Ramping up e-waste awareness in Rwanda featured image

Ramping up e-waste awareness in Rwanda

By ITU News

Less than 20 per cent of e-waste – or discarded electrical and electronic devices – is collected from homes and institutions globally, according to the 2020 Global E-waste Monitor, a report from the Global E-waste Statistics Partnership.

Rwanda, with about 7,000 tonnes of e-waste generated annually, has set out to do far better – and to set new benchmarks for African countries and the world in the sustainable use of digital devices and technologies. The country of 13.5 million people is already, as CNN noted last year, among the continent’s earlier adopters of e-waste legislation.

Keeping e-waste management efficient and sustainable depends on regular consultations among producers, recyclers, and government agencies. All these stakeholders must understand the evolving landscape, their precise role, and the need for ongoing systemic change.

But as the country moves closer to developing a circular economy for electronics, a large piece of the puzzle lies in the hands of electronics consumers.

Bringing consumers on board

Consumers typically determine the end-of-life channel for their used electronics – whether it’s a government-registered drop-off point, informal waste collection, or simply storing at home in cupboards and drawers.

The Rwandan government recently mounted the #GreenRwanda campaign to spur e-waste “returns” by consumers to official collection points in Kigali and Musanze, managed by the country’s largest e-waste recycler, Enviroserve Rwanda.

Enviroserve’s state-of-the-art plant near Kigali, operating under a public-private-partnership with the Government of Rwanda, can process up to 10,000 tonnes of e-waste per year.

Charles Gahungu, General Manager ICT Regulations at RURA, and Alice Higiro, Project Director, Ministry of ICT and Innovation, March 2022
Charles Gahungu, General Manager ICT Regulations at RURA, and Alice Higiro, Project Director, Ministry of ICT and Innovation, handing over e-waste during the opening ceremony of the Government Consultation Workshop in Kigali, 29-30 March 2022. (Source: SPRUIK)

Along with educating and mobilizing the public, the campaign aims to create buy-in across the private and public sectors, highlighting shared responsibilities in moving towards a circular economy. It also aims to raise awareness about the dangers of improper device disposal, including environmental contamination and direct exposure to toxins.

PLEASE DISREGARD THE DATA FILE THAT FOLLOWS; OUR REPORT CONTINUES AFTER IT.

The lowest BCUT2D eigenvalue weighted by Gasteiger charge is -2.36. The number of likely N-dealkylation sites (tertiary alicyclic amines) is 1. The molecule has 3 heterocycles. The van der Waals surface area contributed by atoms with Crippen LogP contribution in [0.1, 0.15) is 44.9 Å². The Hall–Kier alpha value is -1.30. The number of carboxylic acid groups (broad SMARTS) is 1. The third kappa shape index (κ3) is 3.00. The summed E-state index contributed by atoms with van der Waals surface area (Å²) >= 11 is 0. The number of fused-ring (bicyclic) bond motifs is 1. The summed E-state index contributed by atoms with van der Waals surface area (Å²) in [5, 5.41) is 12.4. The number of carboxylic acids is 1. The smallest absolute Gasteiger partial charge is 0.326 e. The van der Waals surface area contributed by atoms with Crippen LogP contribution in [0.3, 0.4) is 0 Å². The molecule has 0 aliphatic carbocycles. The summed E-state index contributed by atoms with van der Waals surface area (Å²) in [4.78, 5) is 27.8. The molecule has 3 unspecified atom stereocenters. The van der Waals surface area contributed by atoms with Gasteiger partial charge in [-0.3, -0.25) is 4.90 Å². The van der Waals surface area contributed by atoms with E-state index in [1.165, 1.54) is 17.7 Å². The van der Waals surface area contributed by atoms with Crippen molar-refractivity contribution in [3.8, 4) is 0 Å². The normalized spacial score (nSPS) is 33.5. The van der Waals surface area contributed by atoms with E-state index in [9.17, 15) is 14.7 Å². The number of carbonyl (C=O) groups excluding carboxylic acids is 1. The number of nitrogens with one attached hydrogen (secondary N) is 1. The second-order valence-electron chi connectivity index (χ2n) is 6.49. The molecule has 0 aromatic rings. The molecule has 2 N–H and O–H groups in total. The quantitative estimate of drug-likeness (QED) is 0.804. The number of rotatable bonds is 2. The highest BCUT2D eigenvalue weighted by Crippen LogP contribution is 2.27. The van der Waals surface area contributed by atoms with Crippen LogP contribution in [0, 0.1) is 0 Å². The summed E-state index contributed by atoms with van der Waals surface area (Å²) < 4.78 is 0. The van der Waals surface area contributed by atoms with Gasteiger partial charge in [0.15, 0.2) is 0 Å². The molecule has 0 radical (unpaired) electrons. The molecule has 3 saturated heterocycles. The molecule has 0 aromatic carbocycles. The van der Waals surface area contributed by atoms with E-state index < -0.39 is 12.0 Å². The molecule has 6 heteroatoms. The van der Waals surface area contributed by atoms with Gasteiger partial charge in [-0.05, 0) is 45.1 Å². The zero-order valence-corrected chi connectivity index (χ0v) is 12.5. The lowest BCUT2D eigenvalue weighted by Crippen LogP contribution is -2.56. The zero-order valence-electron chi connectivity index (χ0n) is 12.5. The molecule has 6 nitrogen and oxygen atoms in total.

Partnerships are key

The #GreenRwanda campaign is a result of close collaboration between the Rwanda Utilities Regulatory Authority (RURA), the International Telecommunication Union (ITU), and the United Nations Environment Programme (UNEP).

“Rwanda has demonstrated a strong will to advance proper e-waste handling, and to create a regulatory framework that prevents hazardous chemical substances from polluting our environment and impacting people’s health,” said Deo Muvunyi, RURA’s acting director-general. “Together with our partners, we are confident that the campaign will bring about change in behaviour and understanding.”

“ITU’s work with awareness raising in Rwanda, part of ITU’s larger national regulatory assistance in the region, highlights the importance of consumer participation through take-back and collection. Only when this large gap of e-waste collection is addressed, can e-waste management systems become truly circular,” said Anne-Rachel Inne, Regional Director, ITU Regional Office for Africa.

ITU and UNEP are providing technical assistance to Botswana, Namibia, and The Gambia, as well as to Rwanda, to develop national strategies, policies, and regulations.

The two agencies’ long-term collaboration also extends beyond Africa, with similar technical assistance programmes for the Dominican Republic and Uzbekistan.

By identifying stakeholders and building up local capacity, the project seeks to equip these countries to take care of their e-waste and embark on the ambitious transition towards a circular economy.

Join the conversation using the hashtag #GreenRwanda.

Map of Rwanda-e-waste collection points

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